Addicted Arkansas: Prescription Drug Abuse – Arkansas Takeback


Addicted Arkansas: Prescription Drug Abuse


More than 47,000 people died from drug overdoses in 2014. Arkansas contributes to this statistic, having the 25th highest death rate in the country.

Although Arkansas isn’t high on the country’s watch list for heroin, as prescription drug abuse gets worse, leaders fear heroin abuse could grow.

Albert Speed had a bright future ahead of him.

“He had the second highest PSAT scores at Central High. He wanted to go to Columbia University and major in engineering,” said Gary Speed, who had a son who loved every thing that makes Arkansas “natural,” that’s until an addiction took over.

“He lost his zest for life,” said Speed, “There’s nothing worse in a parent’s life than to find out that their child is dead.”

Albert Speed died at 18-year-old in 2006 to a prescription drug overdose.

“The combination of the Methadone and Xanax essentially shut down his respiratory system, and he suffocated,” said Speed.

Fifteen months before his death, Speed found marijuana in Albert’s car and confiscated it.

“He got really mad at me and decided he was leaving and he left my house, and I realized then I had a real problem,” said Speed.

His son’s anger and lack of enthusiasm were warning signs he was abusing more than just pot.

“Be honest with yourself. Don’t be in denial,” said Speed.

An addiction like Albert’s all too familiar in Arkansas, with 400 overdose deaths a year happening here.

“It tells you we’re having more than 1 a day on average,” said John Kirtley, director of Arkansas’ Pharmaceutical Board.

Kirtley says pill abuse is obvious when they see how many medicines are turned in as part of their Drug Take Back Program.

“It’s not like everybody cleaned out their medication cabinets once, and we were good and we were done for,” said Kirtley.

Arkansas’ Drug Take Back Program is very successful collecting more than 25,000 pounds of prescription drugs just last April. However, the pharmaceutical board says this success is scary with Arkansas having significantly more prescription drugs than their neighboring states of Louisiana, Alabama and Mississippi.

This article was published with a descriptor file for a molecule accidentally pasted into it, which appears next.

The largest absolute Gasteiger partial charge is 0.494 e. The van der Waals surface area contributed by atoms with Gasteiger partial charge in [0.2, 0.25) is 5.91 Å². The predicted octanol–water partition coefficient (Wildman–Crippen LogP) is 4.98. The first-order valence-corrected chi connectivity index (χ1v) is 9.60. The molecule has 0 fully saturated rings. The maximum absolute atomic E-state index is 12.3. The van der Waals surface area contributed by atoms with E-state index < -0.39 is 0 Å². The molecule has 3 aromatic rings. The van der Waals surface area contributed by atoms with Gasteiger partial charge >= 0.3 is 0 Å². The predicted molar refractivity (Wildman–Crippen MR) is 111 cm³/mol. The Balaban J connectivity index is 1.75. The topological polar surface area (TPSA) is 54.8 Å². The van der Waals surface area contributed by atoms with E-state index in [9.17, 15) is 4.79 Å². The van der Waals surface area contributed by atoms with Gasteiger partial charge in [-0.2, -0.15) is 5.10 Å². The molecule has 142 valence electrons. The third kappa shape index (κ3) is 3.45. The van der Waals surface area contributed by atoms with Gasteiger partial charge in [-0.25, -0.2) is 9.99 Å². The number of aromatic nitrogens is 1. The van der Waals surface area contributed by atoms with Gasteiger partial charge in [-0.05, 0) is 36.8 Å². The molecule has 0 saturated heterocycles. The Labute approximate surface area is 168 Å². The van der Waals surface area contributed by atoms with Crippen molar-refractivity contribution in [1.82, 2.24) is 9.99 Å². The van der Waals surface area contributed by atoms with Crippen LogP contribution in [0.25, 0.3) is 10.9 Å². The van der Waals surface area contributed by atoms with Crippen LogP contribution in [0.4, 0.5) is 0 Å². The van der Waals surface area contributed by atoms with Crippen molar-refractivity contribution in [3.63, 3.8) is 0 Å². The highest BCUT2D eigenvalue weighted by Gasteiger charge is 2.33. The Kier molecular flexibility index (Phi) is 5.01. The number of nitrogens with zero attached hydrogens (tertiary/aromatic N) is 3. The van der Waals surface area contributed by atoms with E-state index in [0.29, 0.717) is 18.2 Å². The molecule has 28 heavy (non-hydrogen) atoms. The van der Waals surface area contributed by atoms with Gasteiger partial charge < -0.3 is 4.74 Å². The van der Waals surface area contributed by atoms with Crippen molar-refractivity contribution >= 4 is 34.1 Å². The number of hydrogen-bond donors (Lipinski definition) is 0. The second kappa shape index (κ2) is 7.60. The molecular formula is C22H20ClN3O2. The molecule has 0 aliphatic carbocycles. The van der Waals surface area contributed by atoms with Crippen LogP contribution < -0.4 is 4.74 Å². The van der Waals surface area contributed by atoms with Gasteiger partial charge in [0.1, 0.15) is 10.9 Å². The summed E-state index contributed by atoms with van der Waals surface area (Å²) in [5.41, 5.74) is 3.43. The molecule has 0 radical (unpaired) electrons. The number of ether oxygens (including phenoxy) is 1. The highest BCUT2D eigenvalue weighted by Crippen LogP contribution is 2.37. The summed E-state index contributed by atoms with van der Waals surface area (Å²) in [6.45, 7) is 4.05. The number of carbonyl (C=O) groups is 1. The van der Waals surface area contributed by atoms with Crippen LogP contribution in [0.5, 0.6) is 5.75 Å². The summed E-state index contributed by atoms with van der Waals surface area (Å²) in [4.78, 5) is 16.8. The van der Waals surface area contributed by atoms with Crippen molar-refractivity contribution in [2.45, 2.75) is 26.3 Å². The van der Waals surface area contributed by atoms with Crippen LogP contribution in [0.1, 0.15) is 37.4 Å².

“We keep repeating this every 6 months. That’s how many prescription drugs there are in the state of Arkansas,” said Kirtley.

The sale of opioids in Arkansas is 25% higher than the national average, according to the Arkansas Center for Health Improvement.

“They can become addicted to what everybody thinks is very safe because a doctor prescribed it,” said Matthew Barden, Special Agent with the DEA.

Barden says prescription abuse can lead to harder drugs like heroin.

In 2001, Arkansas State Crime Lab recorded 8 cases of heroin.

So far in 2016, there’s been 63 cases, with the year only half way over.

“So many of the people who are addicted to heroin and the opioids will tell you that they first got hooked on pain medication,” said Barden.

Just like addiction to heroin can start early with pain pills, prevention can starts early with education.

“When I look at my 12 year old daughter, I think she’s too young to talk to about drug abuse, but what you find in reading these statistics is, she’s actually old enough where I should have already started,” said Kirtley.

A simple talk that could give Arkansas’ future…a future.

“He gave it all up for some pills. It was just a total waste. He gave up his dreams,” said Speed.

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